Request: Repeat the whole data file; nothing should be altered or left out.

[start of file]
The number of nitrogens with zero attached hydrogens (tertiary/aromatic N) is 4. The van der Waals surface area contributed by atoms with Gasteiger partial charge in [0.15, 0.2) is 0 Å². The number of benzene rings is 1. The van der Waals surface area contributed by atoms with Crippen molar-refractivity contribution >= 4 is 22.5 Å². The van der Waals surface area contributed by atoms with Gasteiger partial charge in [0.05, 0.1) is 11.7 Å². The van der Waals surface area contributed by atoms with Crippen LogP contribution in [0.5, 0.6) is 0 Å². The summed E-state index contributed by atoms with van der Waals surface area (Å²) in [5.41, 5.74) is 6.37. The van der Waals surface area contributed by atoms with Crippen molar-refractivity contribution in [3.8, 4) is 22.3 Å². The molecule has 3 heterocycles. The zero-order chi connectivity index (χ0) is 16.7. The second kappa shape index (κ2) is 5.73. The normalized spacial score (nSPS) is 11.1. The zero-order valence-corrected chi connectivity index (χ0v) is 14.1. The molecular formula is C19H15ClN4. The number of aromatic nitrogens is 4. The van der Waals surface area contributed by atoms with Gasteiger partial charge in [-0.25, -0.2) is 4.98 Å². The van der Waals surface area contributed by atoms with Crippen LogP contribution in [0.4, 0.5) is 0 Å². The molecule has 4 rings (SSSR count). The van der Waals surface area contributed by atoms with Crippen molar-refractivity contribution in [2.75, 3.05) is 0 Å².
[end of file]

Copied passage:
The number of nitrogens with zero attached hydrogens (tertiary/aromatic N) is 4. The van der Waals surface area contributed by atoms with Gasteiger partial charge in [0.15, 0.2) is 0 Å². The number of benzene rings is 1. The van der Waals surface area contributed by atoms with Crippen molar-refractivity contribution >= 4 is 22.5 Å². The van der Waals surface area contributed by atoms with Gasteiger partial charge in [0.05, 0.1) is 11.7 Å². The van der Waals surface area contributed by atoms with Crippen LogP contribution in [0.5, 0.6) is 0 Å². The summed E-state index contributed by atoms with van der Waals surface area (Å²) in [5.41, 5.74) is 6.37. The van der Waals surface area contributed by atoms with Crippen molar-refractivity contribution in [3.8, 4) is 22.3 Å². The molecule has 3 heterocycles. The zero-order chi connectivity index (χ0) is 16.7. The second kappa shape index (κ2) is 5.73. The normalized spacial score (nSPS) is 11.1. The zero-order valence-corrected chi connectivity index (χ0v) is 14.1. The molecular formula is C19H15ClN4. The number of aromatic nitrogens is 4. The van der Waals surface area contributed by atoms with Gasteiger partial charge in [-0.25, -0.2) is 4.98 Å². The van der Waals surface area contributed by atoms with Crippen LogP contribution in [0.4, 0.5) is 0 Å². The molecule has 4 rings (SSSR count). The van der Waals surface area contributed by atoms with Crippen molar-refractivity contribution in [2.75, 3.05) is 0 Å².